As highlighted in the Introduction, over the postwar decades the salaryman, in many regards, came to signify Japanese masculinity in its entirety. This was certainly the case over the high economic growth decades from the mid-1950s through into the 1990s, and even today, despite all the social and economic upheavals of the past two decades, to a surprising extent, continues to be the case. Hence, given this association with (hegemonic) Japanese masculinity, the salaryman, and the discourse built up around him, needs to be unpacked and viewed, not just for his position within Japanese corporate culture, but as a gendered construct. Moreover, as also stressed previously, any meaningful discussion needs to be situated against the historical backdrop framing the emergence of the salaryman as a prominent discourse of masculinity. Specifically, an appreciation of the interconnectedness of the salaryman with the state-sponsored gendered project of modernity and industrial capitalism embarked upon by the newly established Meiji regime in the late nineteenth century, and sustained and strengthened through the twentieth, is essential to understanding the dynamics of the salaryman in more contemporary times. Accordingly, this chapter lays the historical groundwork upon which the discussion of the lives of young salarymen at the dawn of the twenty-first century takes place in subsequent chapters. The chapter starts off by clarifying and delineating the term ‘salaryman’ – as flagged in the previous chapter, this is a term that can be simultaneously inclusive and exclusive, thereby making it conceptually slippery. Having set out the definitional contours of the term, the chapter will then discuss the early shapings of salaryman masculinity – the influence on its shapings of earlier pre-Meiji forms of masculinity, the extent to which the ideology of the modernizing Meiji state was implicated in the process, and the socio-economic shifts that formed the backdrop to its emerging profile. The chapter will then go on to discuss salaryman masculinity during the period when it reached its ‘full strength’ – over the ‘Economic Miracle’ decades of the 1950s, 1960s, and into the 1970s, when arguably salaryman masculinity consolidated itself as the hegemonic ideal. The final section will explore some of the problematics and complexities underlying this hegemonic ideal, both during its ‘glory days’ in the 1960s and 1970s, and, over the 1980s and 1990s, as the contestations surrounding it became more visible and pronounced. This contextual background will then allow us to enter the lives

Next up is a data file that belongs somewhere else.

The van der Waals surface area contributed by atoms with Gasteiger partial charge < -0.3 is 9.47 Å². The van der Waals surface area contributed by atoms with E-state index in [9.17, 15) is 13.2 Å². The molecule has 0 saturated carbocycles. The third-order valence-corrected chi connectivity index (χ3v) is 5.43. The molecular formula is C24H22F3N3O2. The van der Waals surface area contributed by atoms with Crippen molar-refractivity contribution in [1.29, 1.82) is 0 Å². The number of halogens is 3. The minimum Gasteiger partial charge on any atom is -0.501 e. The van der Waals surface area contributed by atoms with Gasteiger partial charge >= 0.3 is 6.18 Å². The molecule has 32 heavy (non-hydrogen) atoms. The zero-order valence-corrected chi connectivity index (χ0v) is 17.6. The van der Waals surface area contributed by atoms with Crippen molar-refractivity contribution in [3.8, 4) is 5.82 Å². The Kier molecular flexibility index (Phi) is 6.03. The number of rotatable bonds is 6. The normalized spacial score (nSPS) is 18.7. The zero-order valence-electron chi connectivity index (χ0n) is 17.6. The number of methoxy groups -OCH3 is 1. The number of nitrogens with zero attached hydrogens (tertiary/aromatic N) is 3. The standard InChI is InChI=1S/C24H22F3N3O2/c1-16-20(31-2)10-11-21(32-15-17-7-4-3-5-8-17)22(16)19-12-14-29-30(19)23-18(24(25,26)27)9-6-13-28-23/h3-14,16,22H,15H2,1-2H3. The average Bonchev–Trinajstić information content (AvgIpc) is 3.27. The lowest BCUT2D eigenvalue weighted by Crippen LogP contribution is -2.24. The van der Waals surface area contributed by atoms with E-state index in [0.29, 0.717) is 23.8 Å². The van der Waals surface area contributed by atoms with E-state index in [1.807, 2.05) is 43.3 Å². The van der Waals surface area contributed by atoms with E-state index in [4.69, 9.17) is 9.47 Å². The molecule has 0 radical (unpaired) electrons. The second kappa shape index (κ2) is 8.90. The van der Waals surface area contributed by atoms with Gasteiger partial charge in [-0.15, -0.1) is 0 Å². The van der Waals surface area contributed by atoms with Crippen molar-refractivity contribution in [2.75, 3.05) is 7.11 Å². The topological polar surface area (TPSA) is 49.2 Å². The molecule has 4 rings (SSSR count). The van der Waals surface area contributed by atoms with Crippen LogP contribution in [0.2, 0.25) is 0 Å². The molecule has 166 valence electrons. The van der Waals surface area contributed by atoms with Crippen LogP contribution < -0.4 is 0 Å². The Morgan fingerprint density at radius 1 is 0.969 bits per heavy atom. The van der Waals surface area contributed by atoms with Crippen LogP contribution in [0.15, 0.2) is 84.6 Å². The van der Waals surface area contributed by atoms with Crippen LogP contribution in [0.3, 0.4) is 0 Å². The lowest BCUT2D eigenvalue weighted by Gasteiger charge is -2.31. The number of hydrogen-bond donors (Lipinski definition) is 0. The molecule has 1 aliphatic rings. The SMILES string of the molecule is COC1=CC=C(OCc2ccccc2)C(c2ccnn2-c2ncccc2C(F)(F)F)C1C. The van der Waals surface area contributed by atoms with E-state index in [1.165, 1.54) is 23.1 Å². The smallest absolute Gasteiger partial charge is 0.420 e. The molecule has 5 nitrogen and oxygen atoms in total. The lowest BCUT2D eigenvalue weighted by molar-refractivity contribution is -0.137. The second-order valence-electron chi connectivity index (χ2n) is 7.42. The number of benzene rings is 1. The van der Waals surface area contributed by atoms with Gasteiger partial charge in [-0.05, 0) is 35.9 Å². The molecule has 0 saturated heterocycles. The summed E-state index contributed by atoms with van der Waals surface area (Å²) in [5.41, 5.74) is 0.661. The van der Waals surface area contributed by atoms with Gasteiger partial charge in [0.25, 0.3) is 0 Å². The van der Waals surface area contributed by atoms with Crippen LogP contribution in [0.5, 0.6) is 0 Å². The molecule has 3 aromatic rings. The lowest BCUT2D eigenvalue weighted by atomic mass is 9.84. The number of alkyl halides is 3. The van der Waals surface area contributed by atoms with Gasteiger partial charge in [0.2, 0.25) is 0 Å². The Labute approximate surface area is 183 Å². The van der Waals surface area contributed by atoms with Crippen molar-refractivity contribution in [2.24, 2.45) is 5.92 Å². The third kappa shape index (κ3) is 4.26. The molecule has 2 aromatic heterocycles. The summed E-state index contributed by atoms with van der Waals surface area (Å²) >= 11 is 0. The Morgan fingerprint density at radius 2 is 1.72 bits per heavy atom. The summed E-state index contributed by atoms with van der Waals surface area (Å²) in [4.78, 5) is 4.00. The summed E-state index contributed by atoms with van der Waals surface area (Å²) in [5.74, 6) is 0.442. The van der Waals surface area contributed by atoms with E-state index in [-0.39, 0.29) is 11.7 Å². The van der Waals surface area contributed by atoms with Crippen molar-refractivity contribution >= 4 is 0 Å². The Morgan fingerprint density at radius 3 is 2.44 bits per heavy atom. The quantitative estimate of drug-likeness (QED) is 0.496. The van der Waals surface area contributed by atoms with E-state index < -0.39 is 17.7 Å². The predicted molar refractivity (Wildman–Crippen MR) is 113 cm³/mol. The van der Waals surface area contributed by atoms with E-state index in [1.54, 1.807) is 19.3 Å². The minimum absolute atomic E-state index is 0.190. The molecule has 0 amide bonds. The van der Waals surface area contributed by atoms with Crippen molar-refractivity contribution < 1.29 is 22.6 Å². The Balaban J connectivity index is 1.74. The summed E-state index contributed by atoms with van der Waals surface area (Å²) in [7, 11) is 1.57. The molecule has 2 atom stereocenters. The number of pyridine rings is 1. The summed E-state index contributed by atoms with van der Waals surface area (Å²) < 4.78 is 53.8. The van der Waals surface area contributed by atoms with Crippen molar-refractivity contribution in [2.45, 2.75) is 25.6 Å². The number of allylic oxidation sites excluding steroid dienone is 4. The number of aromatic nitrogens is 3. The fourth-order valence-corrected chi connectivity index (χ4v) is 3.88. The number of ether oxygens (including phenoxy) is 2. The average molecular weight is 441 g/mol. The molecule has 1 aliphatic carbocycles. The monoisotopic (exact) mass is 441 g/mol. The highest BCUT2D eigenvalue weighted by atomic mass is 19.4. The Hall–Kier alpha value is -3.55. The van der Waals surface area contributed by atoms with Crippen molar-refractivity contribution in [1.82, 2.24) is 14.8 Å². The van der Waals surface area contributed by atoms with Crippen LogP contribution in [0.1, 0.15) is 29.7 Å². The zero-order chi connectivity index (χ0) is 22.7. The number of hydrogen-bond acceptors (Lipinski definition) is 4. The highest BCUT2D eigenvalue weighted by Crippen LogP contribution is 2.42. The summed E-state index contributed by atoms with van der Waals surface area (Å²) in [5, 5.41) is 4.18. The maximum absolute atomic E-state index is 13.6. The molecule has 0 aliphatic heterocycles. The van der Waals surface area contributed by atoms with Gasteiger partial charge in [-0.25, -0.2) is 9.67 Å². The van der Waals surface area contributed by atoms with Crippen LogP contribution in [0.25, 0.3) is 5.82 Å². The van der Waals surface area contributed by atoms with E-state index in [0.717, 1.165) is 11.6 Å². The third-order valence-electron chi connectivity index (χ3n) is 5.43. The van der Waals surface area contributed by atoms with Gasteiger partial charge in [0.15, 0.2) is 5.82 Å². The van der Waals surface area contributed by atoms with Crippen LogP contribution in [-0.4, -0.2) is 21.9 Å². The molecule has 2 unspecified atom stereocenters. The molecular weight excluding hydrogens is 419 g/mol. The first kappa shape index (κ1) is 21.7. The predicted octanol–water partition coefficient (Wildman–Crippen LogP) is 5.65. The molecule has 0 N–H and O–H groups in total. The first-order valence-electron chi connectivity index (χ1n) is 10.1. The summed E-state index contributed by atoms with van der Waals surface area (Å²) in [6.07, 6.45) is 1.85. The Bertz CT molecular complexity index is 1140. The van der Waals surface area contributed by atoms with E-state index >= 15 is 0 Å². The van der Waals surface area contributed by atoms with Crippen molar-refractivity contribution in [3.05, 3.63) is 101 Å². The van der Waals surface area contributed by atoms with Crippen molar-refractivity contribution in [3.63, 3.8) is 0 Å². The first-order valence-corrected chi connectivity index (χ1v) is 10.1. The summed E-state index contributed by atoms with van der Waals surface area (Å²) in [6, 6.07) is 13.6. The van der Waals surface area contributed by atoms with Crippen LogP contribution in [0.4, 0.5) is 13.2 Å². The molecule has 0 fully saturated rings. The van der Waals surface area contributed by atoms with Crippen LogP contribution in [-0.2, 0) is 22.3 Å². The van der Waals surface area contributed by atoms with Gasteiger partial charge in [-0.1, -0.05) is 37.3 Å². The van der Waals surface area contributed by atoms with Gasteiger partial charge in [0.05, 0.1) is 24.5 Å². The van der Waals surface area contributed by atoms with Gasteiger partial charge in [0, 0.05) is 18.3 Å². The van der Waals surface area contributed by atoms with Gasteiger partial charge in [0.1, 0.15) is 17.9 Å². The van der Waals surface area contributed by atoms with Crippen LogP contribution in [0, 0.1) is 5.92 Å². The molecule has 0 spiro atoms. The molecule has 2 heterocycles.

of the young men who were making the transition into salaryman masculinity, during those crucial years of the late 1990s.